New button, enter the name of the machine, select the correct type and version of the operating system. In my case, it is Linux and Ubuntu (64-bit). Click through the creation process with your preferred settings to the end. When the virtual machine was created successfully, you will see a new entry in the list of available machines.
Set the correct Port Forwarding rules for your image
Don’t start the machine yet but select it and click on
Settings. In the settings go to the
Network tab, then the
Adapter 1 tab and select the checkbox
Enable Network Adapter. Under
Attached to you select NAT. Afterwards, click on
Advanced and then the
Port Forwarding button. Here we will define the port rules which are important to access the virtual machine via the browser and SSH. For instance, we can set the first rule to
Host Port 2225 and Guest Port 22 (for SSH), a second rule to
Host Port 80 and Guest Port 80.
You should map all required ports:
443, 8443, 8447 and 8880 (see screenshot). For all rules we select the TCP protocol.
After the network is configured, start the virtual machine. In the first run, you will be asked for the image to boot from. Select the Plesk ISO image and finish the installation process of the operating system. Please define the username and password that you want to use for the root user. This is important because we will utilize this user to access the machine via SSH. Be patient, the installation process takes some minutes.
Tip: Use your own Terminal (such as iTerm) to manage the virtual server by using SSH.
Connect the virtual machine once it was booted with:
$ ssh [email protected] -p 2225
Replace NAME with the username that you’ve defined during the installation process and the port that you’ve mapped in the Virtual Box image settings.
Don’t interrupt the installation process of Plesk after first boot
After the first login into the virtual machine, you have to wait until Plesk was installed completely. Remember not to interrupt the installation process, or else you will have to recreate the complete virtual machine. The progress of the installation is documented in a special log file.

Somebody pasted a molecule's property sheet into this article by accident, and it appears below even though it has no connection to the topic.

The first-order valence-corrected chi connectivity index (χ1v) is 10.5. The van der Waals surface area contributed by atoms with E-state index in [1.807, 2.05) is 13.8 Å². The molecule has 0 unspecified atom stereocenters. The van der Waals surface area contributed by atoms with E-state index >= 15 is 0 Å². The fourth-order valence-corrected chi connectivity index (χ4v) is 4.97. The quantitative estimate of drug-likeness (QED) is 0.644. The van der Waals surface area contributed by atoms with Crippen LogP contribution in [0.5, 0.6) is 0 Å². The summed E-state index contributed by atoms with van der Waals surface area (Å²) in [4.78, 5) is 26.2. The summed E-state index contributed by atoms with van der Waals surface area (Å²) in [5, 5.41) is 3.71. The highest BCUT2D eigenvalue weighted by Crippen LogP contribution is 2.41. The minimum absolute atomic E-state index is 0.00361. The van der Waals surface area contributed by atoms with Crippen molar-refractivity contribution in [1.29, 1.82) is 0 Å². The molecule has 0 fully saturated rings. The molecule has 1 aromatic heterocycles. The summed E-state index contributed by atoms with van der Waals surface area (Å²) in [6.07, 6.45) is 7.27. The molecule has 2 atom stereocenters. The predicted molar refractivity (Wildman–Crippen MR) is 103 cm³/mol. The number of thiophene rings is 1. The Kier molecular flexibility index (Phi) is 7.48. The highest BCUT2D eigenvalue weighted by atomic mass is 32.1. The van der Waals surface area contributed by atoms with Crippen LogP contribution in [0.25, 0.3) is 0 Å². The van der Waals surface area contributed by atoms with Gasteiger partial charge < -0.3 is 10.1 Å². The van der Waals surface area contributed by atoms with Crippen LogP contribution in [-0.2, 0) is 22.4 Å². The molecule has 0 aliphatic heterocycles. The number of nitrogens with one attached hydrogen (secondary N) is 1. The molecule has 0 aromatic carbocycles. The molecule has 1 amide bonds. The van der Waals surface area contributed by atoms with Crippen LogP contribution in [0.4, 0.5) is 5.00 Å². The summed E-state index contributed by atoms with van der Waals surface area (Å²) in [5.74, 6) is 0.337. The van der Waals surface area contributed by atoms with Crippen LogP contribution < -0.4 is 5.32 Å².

To see the status, you can type:
$ sudo tail -f var/log/plesk/install/autoinstaller3.log
in your terminal. Now it’s time to get a coffee as this can take a while! You will see a
Congratulations message after the installation and you can verify it by typing:
$ plesk version
into the console. You should see some information such as the product version, build date or the OS version. The default username is
admin, to retrieve the password of your Plesk instance, use for Plesk Onyx:
$ plesk login $ plesk bin admin --get-login-link // alternative call
and for Plesk 12.5:
$ sudo plesk bin admin --show-password
--show-password command is no longer available in Plesk Onyx due to security reasons. In Plesk Onyx you will get a URL with a secret key (https://domain:8443/login?secret=X) which will allow you to log in to the Plesk instance and set an own password.
Note: For help on password retrieval, go here.
Check the correct installation of Plesk in your browser
We are almost there! Now open your browser and type the address
http://localhost:8880 into the address bar (use the port that you’ve defined in the NAT forwarding rules!). If you did everything properly, you will see the login screen of Plesk. Login with the default credentials, accept the license and select the type
Power User. The last step is to enter your (trial) license key and you are ready to go!
In the next part of the blog series I will show you how to create a default Plesk extension as a starting point of the development, add this extension into your IDE (we will use the great IDE PhpStorm), sync it with the copy that runs in the local Plesk instance and add auto-completion to make our life easier.
Ready for Part 2? Create extension stub and IDE project